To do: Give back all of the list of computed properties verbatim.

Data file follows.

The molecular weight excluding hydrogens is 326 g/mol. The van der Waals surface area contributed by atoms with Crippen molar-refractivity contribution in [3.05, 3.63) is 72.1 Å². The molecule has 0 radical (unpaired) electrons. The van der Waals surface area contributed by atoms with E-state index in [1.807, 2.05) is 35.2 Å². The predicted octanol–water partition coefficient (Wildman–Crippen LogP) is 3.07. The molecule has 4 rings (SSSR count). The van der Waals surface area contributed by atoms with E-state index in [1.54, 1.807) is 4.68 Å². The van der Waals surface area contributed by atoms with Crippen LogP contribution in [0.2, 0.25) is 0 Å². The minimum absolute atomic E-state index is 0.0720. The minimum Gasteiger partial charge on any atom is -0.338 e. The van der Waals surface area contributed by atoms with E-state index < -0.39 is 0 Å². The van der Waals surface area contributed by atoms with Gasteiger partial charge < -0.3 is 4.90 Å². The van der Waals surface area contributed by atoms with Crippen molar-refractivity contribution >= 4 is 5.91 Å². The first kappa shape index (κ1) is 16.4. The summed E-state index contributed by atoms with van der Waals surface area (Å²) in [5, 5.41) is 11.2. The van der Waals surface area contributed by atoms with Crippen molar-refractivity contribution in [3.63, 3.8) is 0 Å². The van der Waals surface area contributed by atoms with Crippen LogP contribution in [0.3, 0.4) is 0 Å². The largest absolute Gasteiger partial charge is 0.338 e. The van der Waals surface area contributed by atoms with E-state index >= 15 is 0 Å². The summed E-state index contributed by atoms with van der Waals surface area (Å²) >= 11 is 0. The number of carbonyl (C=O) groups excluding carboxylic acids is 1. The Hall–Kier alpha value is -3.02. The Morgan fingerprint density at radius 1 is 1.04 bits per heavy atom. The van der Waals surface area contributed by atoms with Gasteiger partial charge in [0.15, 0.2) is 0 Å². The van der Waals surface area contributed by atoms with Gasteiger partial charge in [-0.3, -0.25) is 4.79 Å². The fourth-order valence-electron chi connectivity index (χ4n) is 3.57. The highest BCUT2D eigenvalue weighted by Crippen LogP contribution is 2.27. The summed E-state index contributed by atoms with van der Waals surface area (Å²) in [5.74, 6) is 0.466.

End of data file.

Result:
The molecular weight excluding hydrogens is 326 g/mol. The van der Waals surface area contributed by atoms with Crippen molar-refractivity contribution in [3.05, 3.63) is 72.1 Å². The molecule has 0 radical (unpaired) electrons. The van der Waals surface area contributed by atoms with E-state index in [1.807, 2.05) is 35.2 Å². The predicted octanol–water partition coefficient (Wildman–Crippen LogP) is 3.07. The molecule has 4 rings (SSSR count). The van der Waals surface area contributed by atoms with E-state index in [1.54, 1.807) is 4.68 Å². The van der Waals surface area contributed by atoms with Crippen LogP contribution in [0.2, 0.25) is 0 Å². The minimum absolute atomic E-state index is 0.0720. The minimum Gasteiger partial charge on any atom is -0.338 e. The van der Waals surface area contributed by atoms with E-state index < -0.39 is 0 Å². The van der Waals surface area contributed by atoms with Gasteiger partial charge < -0.3 is 4.90 Å². The van der Waals surface area contributed by atoms with Crippen molar-refractivity contribution >= 4 is 5.91 Å². The first kappa shape index (κ1) is 16.4. The summed E-state index contributed by atoms with van der Waals surface area (Å²) in [5, 5.41) is 11.2. The van der Waals surface area contributed by atoms with Crippen molar-refractivity contribution in [3.63, 3.8) is 0 Å². The van der Waals surface area contributed by atoms with Crippen LogP contribution in [0.3, 0.4) is 0 Å². The largest absolute Gasteiger partial charge is 0.338 e. The van der Waals surface area contributed by atoms with E-state index >= 15 is 0 Å². The summed E-state index contributed by atoms with van der Waals surface area (Å²) >= 11 is 0. The number of carbonyl (C=O) groups excluding carboxylic acids is 1. The Hall–Kier alpha value is -3.02. The Morgan fingerprint density at radius 1 is 1.04 bits per heavy atom. The van der Waals surface area contributed by atoms with Gasteiger partial charge in [0.15, 0.2) is 0 Å². The van der Waals surface area contributed by atoms with Gasteiger partial charge in [-0.3, -0.25) is 4.79 Å². The fourth-order valence-electron chi connectivity index (χ4n) is 3.57. The highest BCUT2D eigenvalue weighted by Crippen LogP contribution is 2.27. The summed E-state index contributed by atoms with van der Waals surface area (Å²) in [5.74, 6) is 0.466.